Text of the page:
KC Budget Meeting

Kilgore College President Dr. Brenda Kays addresses the board of trustees Monday night during a budget workshop meeting. Kays and trustees discussed proposed budget goals for the 2019-2020 school year, including campus improvements, funding for tutoring and teacher pay increases. They also discussed a tuition and fee increase and the conclusion of the McKinstry campus renovation project. Trustees will vote on the budget at their Aug. 12 meeting. 

Kilgore College trustees and administrators discussed a proposed budget at a Monday night meeting, reviewing progress made on goals set in the college’s Strategic Plan and outlining possible expenditures in the coming year.

“This is a solid budget,” said KC President Dr. Brenda Kays, after thanking trustees and committee leaders for their work on the proposed budget.

“It allows us to invest in our students, our faculty and our staff, as well as our physical learning environment. I credit your visionary leadership as a board that has allowed us to continue to make strides on all three of these areas.”

Kays credited a tuition and fee increase approved earlier this year as a major factor in creating the 2019-2020 budget. The increase, the sixth made in the past six years, was approved to help offset a downturn in state funding.

“Without exception, one piece of pre-budget work made it easier to balance this year’s budget and meet the rising costs associated with conducting business at the college and that was the tuition and fee increase approved by the college board in March of 2019,” Kays said.

The tuition increase, which takes effect in the fall 2019 semester, will raise in-district rates from $79 per credit hour to $86 per credit hour. It will raise out-of-district tuition rates from $158 per hour to $165 per hour and out-of-state rates from $185 to $215.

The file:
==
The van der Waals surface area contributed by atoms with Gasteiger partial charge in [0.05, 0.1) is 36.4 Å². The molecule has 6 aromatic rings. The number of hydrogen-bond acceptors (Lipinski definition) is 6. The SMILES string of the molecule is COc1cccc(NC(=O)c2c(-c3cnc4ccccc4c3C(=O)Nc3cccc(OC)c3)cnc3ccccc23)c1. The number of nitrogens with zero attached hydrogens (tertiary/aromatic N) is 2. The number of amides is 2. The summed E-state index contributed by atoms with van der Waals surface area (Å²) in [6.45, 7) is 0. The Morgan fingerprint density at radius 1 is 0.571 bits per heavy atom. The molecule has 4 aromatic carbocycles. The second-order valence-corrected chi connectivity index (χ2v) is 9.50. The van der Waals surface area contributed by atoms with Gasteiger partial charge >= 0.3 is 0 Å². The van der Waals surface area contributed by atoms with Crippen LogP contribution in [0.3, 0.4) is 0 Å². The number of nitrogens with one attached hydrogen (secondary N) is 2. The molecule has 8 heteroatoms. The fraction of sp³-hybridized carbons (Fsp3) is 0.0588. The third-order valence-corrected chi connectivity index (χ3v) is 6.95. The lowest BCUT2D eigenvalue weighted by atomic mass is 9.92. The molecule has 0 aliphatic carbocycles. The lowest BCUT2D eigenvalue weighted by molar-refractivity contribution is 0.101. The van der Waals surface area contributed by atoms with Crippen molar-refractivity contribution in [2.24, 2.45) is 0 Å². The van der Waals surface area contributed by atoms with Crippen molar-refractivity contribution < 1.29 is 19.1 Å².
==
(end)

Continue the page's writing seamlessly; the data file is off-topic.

“I know that you did not take that decision lightly but as you will see as we delve into this budget, it provided, as promised, the ability of the college to fund student safety and success initiatives as well as to hire and retain quality personnel.”

Kays cited several other factors which aided the creation of the budget.

These included the fact that health insurance costs in the area remained stable and property tax revenues for the college increased by approximately $340,000. 50 percent of the revenue increase will go to fund college repairs and maintenance, Kays said.

She also credited board-approved short-term training investments leading to more students enrolling in continuing education courses, leading to increased tuition and fee revenues.

Kays also referred to the McKinstry project, an $18 million campus-wide renovation to replace old HVAC systems and make buildings more efficient. The project, currently underway, promises to create significant energy savings for the institution.

Kays said the college now bundles their utilities, which will make it easier to track these promised savings when the project wraps up in spring of next year and makes it first payment to the State Energy Conservation Office for the overhaul project in May 2020.